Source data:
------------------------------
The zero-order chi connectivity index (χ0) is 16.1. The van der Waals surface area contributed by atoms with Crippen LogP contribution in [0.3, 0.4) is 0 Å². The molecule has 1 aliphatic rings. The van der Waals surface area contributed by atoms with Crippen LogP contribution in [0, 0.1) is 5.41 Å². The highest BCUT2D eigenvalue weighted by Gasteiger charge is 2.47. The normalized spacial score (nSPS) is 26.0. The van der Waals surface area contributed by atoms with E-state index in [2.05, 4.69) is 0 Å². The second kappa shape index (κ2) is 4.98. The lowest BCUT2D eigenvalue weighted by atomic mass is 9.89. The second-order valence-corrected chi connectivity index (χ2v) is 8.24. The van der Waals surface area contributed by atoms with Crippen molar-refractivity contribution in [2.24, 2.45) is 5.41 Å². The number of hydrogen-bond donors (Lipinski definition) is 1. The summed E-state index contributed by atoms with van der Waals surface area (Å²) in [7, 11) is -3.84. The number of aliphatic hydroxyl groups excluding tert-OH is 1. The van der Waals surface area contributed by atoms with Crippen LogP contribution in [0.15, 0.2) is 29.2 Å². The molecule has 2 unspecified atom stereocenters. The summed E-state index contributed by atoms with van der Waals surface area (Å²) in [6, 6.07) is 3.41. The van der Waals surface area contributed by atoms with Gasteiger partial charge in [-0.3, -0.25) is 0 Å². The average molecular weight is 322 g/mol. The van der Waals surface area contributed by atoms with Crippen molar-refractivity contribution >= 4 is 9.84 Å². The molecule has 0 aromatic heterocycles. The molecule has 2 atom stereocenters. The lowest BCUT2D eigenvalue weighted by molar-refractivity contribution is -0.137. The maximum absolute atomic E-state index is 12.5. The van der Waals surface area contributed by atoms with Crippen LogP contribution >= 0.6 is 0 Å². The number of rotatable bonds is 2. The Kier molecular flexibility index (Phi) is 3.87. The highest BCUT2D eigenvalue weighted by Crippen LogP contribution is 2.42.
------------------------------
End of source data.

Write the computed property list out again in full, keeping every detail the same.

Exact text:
The zero-order chi connectivity index (χ0) is 16.1. The van der Waals surface area contributed by atoms with Crippen LogP contribution in [0.3, 0.4) is 0 Å². The molecule has 1 aliphatic rings. The van der Waals surface area contributed by atoms with Crippen LogP contribution in [0, 0.1) is 5.41 Å². The highest BCUT2D eigenvalue weighted by Gasteiger charge is 2.47. The normalized spacial score (nSPS) is 26.0. The van der Waals surface area contributed by atoms with E-state index in [2.05, 4.69) is 0 Å². The second kappa shape index (κ2) is 4.98. The lowest BCUT2D eigenvalue weighted by atomic mass is 9.89. The second-order valence-corrected chi connectivity index (χ2v) is 8.24. The van der Waals surface area contributed by atoms with Crippen molar-refractivity contribution in [2.24, 2.45) is 5.41 Å². The number of hydrogen-bond donors (Lipinski definition) is 1. The summed E-state index contributed by atoms with van der Waals surface area (Å²) in [7, 11) is -3.84. The number of aliphatic hydroxyl groups excluding tert-OH is 1. The van der Waals surface area contributed by atoms with Crippen LogP contribution in [0.15, 0.2) is 29.2 Å². The molecule has 2 unspecified atom stereocenters. The summed E-state index contributed by atoms with van der Waals surface area (Å²) in [6, 6.07) is 3.41. The van der Waals surface area contributed by atoms with Gasteiger partial charge in [-0.3, -0.25) is 0 Å². The average molecular weight is 322 g/mol. The van der Waals surface area contributed by atoms with Crippen molar-refractivity contribution >= 4 is 9.84 Å². The molecule has 0 aromatic heterocycles. The molecule has 2 atom stereocenters. The lowest BCUT2D eigenvalue weighted by molar-refractivity contribution is -0.137. The maximum absolute atomic E-state index is 12.5. The van der Waals surface area contributed by atoms with Crippen LogP contribution >= 0.6 is 0 Å². The number of rotatable bonds is 2. The Kier molecular flexibility index (Phi) is 3.87. The highest BCUT2D eigenvalue weighted by Crippen LogP contribution is 2.42.